Tennant Case 5: Graham v. John Deere (1966)

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The U. S. Supreme Court ruling on this case begins with an extended manifesto on the purpose of patent law and how patentability ought to be determined. It begins by saying that Congress has an explicit duty to issue patents, but is also bound in the same breath to granting patents only to those inventions which promote science and the useful arts. In his letters, Thomas Jefferson, an author of the Constitution, affirmed and endorsed this Congressional power in letters he wrote to James Madison. It is important to note that Jefferson did not view the monopoly granted to an inventor by a patent as a right; rather, it was a reward for bringing forth new knowledge into the world.

The ruling goes on to list several cases in which patentability, and in particular nonobviousness, were both at issue; several cases discussed previously were included in this listing. The main impact of this section is the establishment of a methodology by which one can determine whether an invention is patentable. The first determinations to be made are the scope and content of prior art, the difference between the prior art and the current claims, and the level of ordinary skill in the art closely related to the claims. Considerations such as commercial ability, the length and satisfaction of needs, or the success/failure of others are secondary qualifications of nonobviousness; they are not the first discourse to be undertaken in determining patentability.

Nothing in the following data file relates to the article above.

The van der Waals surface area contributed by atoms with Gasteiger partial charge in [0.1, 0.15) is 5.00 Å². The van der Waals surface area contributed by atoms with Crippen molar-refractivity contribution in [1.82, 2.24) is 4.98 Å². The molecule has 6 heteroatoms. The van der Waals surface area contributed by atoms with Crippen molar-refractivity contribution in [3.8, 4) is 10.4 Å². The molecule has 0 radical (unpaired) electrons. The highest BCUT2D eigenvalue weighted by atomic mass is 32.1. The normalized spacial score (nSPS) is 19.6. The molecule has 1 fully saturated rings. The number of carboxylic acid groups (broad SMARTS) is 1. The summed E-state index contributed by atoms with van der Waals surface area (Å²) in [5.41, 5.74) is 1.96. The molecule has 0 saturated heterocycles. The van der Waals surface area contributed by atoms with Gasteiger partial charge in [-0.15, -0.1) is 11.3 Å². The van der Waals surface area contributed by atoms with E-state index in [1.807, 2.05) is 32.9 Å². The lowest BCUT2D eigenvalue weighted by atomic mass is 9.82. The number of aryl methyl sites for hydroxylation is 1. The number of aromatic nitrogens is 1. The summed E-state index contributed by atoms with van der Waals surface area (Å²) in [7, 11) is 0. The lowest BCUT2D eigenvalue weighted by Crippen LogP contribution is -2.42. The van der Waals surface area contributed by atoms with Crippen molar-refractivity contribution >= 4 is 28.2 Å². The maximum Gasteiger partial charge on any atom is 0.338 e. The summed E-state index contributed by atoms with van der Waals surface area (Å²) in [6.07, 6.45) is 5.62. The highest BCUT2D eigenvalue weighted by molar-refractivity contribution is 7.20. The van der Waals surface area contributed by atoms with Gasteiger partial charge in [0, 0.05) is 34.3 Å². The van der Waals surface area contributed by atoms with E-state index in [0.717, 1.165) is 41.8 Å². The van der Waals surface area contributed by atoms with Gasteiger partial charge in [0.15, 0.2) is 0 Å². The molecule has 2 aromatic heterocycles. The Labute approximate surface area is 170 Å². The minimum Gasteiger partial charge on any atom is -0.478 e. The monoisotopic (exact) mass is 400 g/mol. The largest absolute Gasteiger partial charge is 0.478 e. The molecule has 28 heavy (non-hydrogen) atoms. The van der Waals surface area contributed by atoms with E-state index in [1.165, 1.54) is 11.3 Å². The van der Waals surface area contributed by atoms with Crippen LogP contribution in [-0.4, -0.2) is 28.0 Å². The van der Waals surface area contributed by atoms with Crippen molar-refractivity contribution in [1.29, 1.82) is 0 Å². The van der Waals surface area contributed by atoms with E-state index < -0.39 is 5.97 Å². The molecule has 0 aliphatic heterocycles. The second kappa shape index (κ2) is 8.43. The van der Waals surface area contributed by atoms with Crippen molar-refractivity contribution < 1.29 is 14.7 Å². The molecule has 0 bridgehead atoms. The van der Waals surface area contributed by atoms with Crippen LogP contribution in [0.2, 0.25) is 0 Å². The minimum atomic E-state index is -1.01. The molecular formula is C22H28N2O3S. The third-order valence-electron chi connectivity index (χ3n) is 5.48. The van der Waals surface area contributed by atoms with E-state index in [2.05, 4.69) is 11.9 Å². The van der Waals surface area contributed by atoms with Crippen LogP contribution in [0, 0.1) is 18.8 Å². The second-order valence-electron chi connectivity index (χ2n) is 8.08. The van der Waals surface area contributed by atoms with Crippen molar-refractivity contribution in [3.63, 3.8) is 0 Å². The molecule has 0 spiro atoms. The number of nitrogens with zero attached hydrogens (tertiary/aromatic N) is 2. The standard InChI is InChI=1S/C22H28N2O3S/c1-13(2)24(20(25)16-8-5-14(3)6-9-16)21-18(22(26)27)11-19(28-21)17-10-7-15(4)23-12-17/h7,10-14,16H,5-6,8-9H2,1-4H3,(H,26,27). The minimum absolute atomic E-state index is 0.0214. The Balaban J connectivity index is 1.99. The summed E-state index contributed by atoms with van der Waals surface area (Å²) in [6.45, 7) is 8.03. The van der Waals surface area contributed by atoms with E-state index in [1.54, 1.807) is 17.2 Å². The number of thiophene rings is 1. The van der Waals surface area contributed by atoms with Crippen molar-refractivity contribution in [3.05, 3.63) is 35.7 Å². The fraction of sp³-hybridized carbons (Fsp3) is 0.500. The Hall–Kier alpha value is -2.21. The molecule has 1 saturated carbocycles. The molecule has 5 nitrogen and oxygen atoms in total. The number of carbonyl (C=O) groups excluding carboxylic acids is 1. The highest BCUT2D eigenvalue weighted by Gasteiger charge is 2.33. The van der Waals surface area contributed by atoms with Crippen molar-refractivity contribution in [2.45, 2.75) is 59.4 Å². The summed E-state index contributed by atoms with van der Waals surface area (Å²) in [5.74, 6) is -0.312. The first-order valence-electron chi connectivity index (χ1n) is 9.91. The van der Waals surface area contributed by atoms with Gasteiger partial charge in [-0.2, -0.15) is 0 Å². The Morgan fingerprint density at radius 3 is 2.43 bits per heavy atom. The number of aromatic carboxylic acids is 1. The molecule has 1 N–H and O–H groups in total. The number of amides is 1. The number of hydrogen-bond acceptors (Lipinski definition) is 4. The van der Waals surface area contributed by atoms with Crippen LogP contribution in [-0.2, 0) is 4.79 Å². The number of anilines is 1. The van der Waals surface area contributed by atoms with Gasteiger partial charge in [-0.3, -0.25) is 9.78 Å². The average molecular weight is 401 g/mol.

This method is exercised in determining the patentability of the chisel plow design which incorporates a free shock-absorbing system to minimize damage due to rocky soil. Graham developed one plow which sought to reduce the wear due to rocky soil and patented it. He then developed a modification for the plow and patented it, as well; he then sued John Deere and others for infringement. The lower courts determined that the new patent was not an invention under Graham's claims because it required no extraordinary skill in the art. He then began to claim patentability under other features which were not previously mentioned in the patent application.

The Court found that the petitioners' arguments were unfounded and that there were no aspects of the patent which were nonobvious. The aspects of the patent which were considered to be inventions were in fact part of the body of prior art and thus were not new. The features which the petitioners claim as new do not in fact result in an advancement of the art; thus, the design is not an invention.